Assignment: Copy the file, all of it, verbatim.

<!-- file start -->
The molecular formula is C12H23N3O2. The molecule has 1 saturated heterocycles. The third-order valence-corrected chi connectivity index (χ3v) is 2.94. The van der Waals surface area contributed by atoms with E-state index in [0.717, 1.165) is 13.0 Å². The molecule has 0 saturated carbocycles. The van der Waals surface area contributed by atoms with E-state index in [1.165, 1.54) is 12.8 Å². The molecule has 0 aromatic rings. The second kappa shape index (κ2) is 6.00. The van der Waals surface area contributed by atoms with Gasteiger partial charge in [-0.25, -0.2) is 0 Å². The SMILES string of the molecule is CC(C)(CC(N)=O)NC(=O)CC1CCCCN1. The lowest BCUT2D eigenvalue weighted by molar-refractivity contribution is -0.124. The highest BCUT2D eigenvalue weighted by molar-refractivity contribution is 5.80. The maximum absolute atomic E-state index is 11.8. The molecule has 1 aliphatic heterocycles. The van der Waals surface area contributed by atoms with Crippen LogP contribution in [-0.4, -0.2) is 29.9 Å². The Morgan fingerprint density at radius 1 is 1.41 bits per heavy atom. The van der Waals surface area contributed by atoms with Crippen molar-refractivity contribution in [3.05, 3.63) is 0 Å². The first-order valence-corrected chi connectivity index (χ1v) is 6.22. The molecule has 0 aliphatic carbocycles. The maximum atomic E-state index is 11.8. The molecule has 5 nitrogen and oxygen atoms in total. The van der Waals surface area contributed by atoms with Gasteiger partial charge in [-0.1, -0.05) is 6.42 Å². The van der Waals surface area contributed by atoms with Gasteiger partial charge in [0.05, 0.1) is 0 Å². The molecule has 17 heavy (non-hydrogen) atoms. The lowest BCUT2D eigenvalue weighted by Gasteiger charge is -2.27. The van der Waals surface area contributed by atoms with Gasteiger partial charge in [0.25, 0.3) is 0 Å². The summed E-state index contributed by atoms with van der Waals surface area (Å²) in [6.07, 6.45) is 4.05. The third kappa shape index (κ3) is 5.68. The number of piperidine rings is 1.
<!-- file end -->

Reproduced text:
The molecular formula is C12H23N3O2. The molecule has 1 saturated heterocycles. The third-order valence-corrected chi connectivity index (χ3v) is 2.94. The van der Waals surface area contributed by atoms with E-state index in [0.717, 1.165) is 13.0 Å². The molecule has 0 saturated carbocycles. The van der Waals surface area contributed by atoms with E-state index in [1.165, 1.54) is 12.8 Å². The molecule has 0 aromatic rings. The second kappa shape index (κ2) is 6.00. The van der Waals surface area contributed by atoms with Gasteiger partial charge in [-0.25, -0.2) is 0 Å². The SMILES string of the molecule is CC(C)(CC(N)=O)NC(=O)CC1CCCCN1. The lowest BCUT2D eigenvalue weighted by molar-refractivity contribution is -0.124. The highest BCUT2D eigenvalue weighted by molar-refractivity contribution is 5.80. The maximum absolute atomic E-state index is 11.8. The molecule has 1 aliphatic heterocycles. The van der Waals surface area contributed by atoms with Crippen LogP contribution in [-0.4, -0.2) is 29.9 Å². The Morgan fingerprint density at radius 1 is 1.41 bits per heavy atom. The van der Waals surface area contributed by atoms with Crippen molar-refractivity contribution in [3.05, 3.63) is 0 Å². The first-order valence-corrected chi connectivity index (χ1v) is 6.22. The molecule has 0 aliphatic carbocycles. The maximum atomic E-state index is 11.8. The molecule has 5 nitrogen and oxygen atoms in total. The van der Waals surface area contributed by atoms with Gasteiger partial charge in [-0.1, -0.05) is 6.42 Å². The van der Waals surface area contributed by atoms with Gasteiger partial charge in [0.05, 0.1) is 0 Å². The molecule has 17 heavy (non-hydrogen) atoms. The lowest BCUT2D eigenvalue weighted by Gasteiger charge is -2.27. The van der Waals surface area contributed by atoms with Gasteiger partial charge in [0.25, 0.3) is 0 Å². The summed E-state index contributed by atoms with van der Waals surface area (Å²) in [6.07, 6.45) is 4.05. The third kappa shape index (κ3) is 5.68. The number of piperidine rings is 1.